Wednesday, February 24 | 3:30 PM
Estuary & Ocean Science Center | Zoom registration
Wave breaking, bubble entrainment, light scattering, and energy dissipation
Dr. Kaylan Randolph, Assistant Research Scientist in Oceanography,CSU Maritime Academy
Abstract: Breaking waves enhance the transport of gas, momentum and heat between the atmosphere and ocean, facilitating climate-relevant physical and chemical processes. Despite their substantial physical relevance to climate, contemporary ocean models cannot numerically solve the small-scale boundary layer structure due to computational expenses and will require parameterizations based on relevant field observations. But years of effort have shown that breaking waves and bubble plumes can be difficult to measure, to describe analytically and parameterize using forcing. Because breaking waves have a marked impact on the color of the surface ocean, altering the magnitude and spectral shape of reflected light in unique ways for the submerged air cavity, fresh and decaying foam and entrained bubbles, measurements of ocean color could prove useful as a proxy for the processes associated with wave breaking. Here, using datasets collected from various experiments conducted in estuarine, coastal and open ocean conditions, we have developed ocean color derived metrics to estimate wave driven turbulence at the air sea interface, including the enhancement in turbulent kinetic energy dissipation rates, the void fraction of air in water and penetration depth of bubble plumes. These methods serve as an alternative and complementary approach to further elucidating the role and implications of wave breaking dynamics and kinematics at the air-sea interface.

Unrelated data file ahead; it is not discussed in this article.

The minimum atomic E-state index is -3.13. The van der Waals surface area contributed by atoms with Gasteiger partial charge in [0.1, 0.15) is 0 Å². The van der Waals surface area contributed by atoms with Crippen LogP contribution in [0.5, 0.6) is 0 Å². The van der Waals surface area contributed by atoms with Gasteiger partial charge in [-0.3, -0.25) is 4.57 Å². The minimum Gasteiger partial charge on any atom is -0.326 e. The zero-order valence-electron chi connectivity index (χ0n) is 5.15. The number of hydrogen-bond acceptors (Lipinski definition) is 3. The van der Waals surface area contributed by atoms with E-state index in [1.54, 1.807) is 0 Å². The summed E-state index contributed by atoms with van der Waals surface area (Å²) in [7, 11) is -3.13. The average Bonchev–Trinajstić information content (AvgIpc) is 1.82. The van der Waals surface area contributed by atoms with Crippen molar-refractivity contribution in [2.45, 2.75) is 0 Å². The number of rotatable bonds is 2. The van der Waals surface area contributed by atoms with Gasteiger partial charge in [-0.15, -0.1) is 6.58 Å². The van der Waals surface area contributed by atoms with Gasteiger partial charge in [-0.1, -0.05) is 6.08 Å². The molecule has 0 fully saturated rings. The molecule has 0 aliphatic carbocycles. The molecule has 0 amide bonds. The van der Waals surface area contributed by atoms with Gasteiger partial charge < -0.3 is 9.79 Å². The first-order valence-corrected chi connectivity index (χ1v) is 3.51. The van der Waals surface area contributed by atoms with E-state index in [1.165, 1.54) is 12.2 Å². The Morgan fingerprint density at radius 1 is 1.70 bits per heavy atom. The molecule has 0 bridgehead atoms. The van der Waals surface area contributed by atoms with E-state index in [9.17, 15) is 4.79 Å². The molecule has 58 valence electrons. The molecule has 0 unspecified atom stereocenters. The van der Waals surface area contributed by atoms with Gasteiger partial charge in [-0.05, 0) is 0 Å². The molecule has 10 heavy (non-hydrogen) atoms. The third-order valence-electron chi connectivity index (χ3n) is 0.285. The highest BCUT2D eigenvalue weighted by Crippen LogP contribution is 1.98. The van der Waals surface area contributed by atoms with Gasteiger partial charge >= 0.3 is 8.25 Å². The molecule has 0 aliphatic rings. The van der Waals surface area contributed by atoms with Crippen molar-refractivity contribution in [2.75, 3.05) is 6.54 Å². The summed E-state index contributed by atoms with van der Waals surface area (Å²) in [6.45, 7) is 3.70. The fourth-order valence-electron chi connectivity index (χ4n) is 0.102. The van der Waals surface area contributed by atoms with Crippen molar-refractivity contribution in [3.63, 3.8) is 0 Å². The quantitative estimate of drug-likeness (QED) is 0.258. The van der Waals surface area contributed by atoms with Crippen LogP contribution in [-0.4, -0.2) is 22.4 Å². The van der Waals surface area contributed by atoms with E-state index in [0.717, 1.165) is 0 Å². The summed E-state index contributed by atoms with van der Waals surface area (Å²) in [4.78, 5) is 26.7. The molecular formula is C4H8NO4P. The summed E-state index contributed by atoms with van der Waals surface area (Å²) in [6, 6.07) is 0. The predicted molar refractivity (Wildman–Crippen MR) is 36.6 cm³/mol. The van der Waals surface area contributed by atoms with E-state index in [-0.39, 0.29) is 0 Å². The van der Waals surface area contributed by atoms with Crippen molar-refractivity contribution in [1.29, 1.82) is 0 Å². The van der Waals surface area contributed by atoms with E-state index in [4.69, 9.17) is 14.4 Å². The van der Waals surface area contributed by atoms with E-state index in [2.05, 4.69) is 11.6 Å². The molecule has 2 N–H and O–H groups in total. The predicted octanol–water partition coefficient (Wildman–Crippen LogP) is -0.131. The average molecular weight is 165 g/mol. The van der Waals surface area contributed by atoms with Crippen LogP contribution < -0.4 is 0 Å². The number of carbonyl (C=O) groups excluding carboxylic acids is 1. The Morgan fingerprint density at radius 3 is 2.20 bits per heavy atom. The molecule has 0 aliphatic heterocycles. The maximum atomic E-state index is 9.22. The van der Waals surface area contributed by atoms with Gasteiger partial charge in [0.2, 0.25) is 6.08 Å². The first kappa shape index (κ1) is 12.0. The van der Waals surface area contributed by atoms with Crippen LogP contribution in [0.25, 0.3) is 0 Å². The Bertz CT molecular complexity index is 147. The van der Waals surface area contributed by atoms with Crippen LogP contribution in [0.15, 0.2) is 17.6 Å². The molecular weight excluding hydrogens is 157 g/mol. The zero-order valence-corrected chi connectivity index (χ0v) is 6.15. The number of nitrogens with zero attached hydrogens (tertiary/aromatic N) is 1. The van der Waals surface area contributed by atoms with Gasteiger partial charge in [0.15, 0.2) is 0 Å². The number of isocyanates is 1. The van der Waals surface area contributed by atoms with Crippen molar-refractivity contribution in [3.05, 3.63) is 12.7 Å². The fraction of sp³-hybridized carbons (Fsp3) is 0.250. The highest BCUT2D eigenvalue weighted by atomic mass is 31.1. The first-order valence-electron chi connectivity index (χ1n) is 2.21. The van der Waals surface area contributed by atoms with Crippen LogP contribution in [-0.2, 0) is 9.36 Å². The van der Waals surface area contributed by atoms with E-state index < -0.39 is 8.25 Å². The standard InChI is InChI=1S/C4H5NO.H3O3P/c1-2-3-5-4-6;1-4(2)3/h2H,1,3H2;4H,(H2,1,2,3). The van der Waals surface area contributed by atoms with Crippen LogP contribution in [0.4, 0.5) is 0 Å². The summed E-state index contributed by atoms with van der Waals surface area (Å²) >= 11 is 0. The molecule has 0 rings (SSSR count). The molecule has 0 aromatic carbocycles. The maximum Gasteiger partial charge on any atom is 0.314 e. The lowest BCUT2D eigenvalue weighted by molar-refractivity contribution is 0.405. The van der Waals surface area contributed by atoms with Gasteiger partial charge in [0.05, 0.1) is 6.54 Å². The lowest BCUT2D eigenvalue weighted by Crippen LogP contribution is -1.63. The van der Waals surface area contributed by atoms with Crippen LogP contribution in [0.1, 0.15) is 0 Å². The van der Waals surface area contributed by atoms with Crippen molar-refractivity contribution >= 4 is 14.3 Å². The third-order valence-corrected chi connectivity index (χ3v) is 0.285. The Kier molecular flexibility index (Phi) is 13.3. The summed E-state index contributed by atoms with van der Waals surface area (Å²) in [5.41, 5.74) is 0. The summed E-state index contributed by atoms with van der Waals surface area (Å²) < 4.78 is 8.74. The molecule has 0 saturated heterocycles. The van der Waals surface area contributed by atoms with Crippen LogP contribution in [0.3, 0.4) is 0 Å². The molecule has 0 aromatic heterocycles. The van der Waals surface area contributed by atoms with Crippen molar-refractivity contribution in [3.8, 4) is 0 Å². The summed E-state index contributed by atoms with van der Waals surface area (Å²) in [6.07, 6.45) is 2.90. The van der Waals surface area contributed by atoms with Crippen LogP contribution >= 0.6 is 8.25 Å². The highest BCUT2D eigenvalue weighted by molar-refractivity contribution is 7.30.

Bio: Kate Randolph is an Assistant Research Scientist in Oceanography at CSU Maritime Academy. Her research is centered on relating freshwater, estuarine and oceanic optical properties to ocean biogeochemistry and upper ocean physics. She is originally from the Midwest, attended Indiana University in Bloomington, and spent her earlier years studying the rivers and lakes of Indiana. She did her PhD work at the University of Connecticut, working in Heidi Dierssen’s lab, where she studied the sources of backscattered light in the Southern Ocean. She takes a multidisciplinary approach to oceanography—merging physics and biogeochemistry at small and large scales through the application of novel observation methods.
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